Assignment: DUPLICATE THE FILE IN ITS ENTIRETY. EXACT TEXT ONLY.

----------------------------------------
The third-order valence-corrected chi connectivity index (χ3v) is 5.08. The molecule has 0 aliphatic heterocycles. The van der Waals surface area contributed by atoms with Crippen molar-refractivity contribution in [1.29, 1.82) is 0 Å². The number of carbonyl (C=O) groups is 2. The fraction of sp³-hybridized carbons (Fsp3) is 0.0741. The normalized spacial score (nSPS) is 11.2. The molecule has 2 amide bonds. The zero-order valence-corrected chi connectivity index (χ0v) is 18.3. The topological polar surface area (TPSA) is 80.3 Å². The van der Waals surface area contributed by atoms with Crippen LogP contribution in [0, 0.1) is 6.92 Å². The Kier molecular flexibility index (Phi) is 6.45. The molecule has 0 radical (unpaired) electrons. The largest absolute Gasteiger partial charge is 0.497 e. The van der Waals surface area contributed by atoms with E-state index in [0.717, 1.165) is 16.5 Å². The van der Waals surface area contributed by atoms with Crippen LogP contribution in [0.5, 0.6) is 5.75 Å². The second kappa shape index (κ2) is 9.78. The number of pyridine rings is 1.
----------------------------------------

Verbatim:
The third-order valence-corrected chi connectivity index (χ3v) is 5.08. The molecule has 0 aliphatic heterocycles. The van der Waals surface area contributed by atoms with Crippen molar-refractivity contribution in [1.29, 1.82) is 0 Å². The number of carbonyl (C=O) groups is 2. The fraction of sp³-hybridized carbons (Fsp3) is 0.0741. The normalized spacial score (nSPS) is 11.2. The molecule has 2 amide bonds. The zero-order valence-corrected chi connectivity index (χ0v) is 18.3. The topological polar surface area (TPSA) is 80.3 Å². The van der Waals surface area contributed by atoms with Crippen LogP contribution in [0, 0.1) is 6.92 Å². The Kier molecular flexibility index (Phi) is 6.45. The molecule has 0 radical (unpaired) electrons. The largest absolute Gasteiger partial charge is 0.497 e. The van der Waals surface area contributed by atoms with E-state index in [0.717, 1.165) is 16.5 Å². The van der Waals surface area contributed by atoms with Crippen LogP contribution in [0.5, 0.6) is 5.75 Å². The second kappa shape index (κ2) is 9.78. The number of pyridine rings is 1.